To 'Grateful For Help' .... This is a very good question and very helpful thread for those of us who are still looking for a bug specimen as evidence other than bites and bloodstains. on clothing.
On Monday Jan.17 at 9pm Eastern time, the program on 'Animal Planet' called 'Infested' will be repeated again, as well as on other nights this week. This segment includes the real story of a family who moved into a beautiful new home only to find it had an incredibly heavy infestation of BB's . I saw it when it aired last week. The infestation was so heavy from the start that after the first sign of bites, when the woman put her kids to bed she would go back up shortly after and simply find the BB's crawling right in the bed on her kids. This was not a hit and run bugs, they made themselves very visible. Repeated attempts of extermination failed. They took over the home. The final resolution was heat treatment. If you want to see what a heavy infestation looks like watch it but be prepared for what you will see, it can creep you out, no pun intended. The program actually deals with 3 different families infested with different types of pests: bedbugs, rats and scorpians. It's a bit frustrating since it keeps bouncing back and forth after all the commercials between each family and their particular problem rather than showing and finishing each separate case and moving on to the next one. It also did not get into enough detail and would have been better to devote an entire show to each particular infestation.
It sounds like what you have is light but diffused, possibly as a result of disposing of the bed, if they are not wrapped and isolated they can drop bedbugs off in transit. Its certainly not an 8 or 9, I can show you pictures of those although I have always said the images are too shocking to post the link in public and those who have seen this hidden part of my site agree.
Your rooms sounds like they are all low level and certainly what you are finding seems to confirm this. In such situations a "true" bedbug expert may be able to hand hunt samples and thus remove what remains without excessive chemical use. The trouble is that true experts are about as rare as hens teeth and I can only think of a handful of PCO's that deserve that title.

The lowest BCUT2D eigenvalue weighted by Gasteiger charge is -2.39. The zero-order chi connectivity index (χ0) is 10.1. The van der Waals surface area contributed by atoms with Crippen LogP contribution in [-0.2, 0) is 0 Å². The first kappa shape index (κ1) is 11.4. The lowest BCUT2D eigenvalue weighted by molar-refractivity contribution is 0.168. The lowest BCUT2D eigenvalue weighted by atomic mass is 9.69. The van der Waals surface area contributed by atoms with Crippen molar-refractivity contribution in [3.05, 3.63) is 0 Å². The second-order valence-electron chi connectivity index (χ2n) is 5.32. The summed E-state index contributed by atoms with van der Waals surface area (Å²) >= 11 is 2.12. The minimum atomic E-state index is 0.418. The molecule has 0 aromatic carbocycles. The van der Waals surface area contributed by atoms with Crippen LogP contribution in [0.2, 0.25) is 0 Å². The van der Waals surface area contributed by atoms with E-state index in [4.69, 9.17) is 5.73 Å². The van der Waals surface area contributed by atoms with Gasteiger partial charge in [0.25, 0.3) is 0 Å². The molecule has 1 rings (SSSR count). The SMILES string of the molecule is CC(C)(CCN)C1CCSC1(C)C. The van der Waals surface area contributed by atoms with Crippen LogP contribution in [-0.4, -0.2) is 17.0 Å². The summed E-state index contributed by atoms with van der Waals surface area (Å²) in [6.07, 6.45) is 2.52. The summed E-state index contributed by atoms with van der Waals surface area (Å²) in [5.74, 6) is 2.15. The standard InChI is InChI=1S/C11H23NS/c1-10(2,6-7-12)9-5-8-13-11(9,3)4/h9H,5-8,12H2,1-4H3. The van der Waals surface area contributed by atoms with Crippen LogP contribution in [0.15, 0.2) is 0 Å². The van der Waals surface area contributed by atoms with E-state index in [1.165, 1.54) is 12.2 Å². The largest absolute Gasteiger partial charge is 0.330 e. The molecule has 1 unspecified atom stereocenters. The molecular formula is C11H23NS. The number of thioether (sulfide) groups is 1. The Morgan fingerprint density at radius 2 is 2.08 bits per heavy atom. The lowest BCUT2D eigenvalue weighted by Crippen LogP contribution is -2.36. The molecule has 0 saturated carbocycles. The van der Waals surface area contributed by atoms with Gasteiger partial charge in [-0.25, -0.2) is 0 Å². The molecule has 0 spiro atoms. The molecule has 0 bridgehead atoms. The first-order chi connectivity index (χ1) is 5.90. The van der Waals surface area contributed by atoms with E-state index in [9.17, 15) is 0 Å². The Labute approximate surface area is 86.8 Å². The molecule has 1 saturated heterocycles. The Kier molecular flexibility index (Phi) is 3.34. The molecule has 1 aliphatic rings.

If you still have activity after say another 10 days of observation you might be best to conduct a thorough and systematic cleanse of the property, working room by room without moving anything out of the rooms.
The FAQ's will tell you best ways to deal with most items but a PackTite would help your greatly. With the level of dispersal a heat treatment should be an instant fix unless you are still in contact with a source although they are rather costly.
Sadly I cant offer more specific advise without inspecting myself which is just not feasible unless you are close to NY and available later today.
Thanks yet again.
I knew I had some diffusion/dispersal, but it looks so much worse when it's actually written by an expert!
I wish I had been in New York and available yesterday, but wasn't. I'm having trouble finding a 'true' bed bug expert. As you point out, they are few and far between, and not in my area!
I guess I will keep monitoring for the next 10 days, and go from there. I have a PackTite and washer/dryer, so an in depth cleanse could be the next step if I see any signs in that time (There are so many things that seem difficult or impossible to clean like couches, fabric collection, studio storage shelves, furniture, books).
As many people have expressed on this forum, it is hard to believe I will ever know when/if they are gone. (Yes, discouraged today)
Thanks, I so much appreciate your help. I know it means a lot to many of us on this forum that people are willing to answer our (repetitive) posts.
Happy travels home to UK.
-grateful for help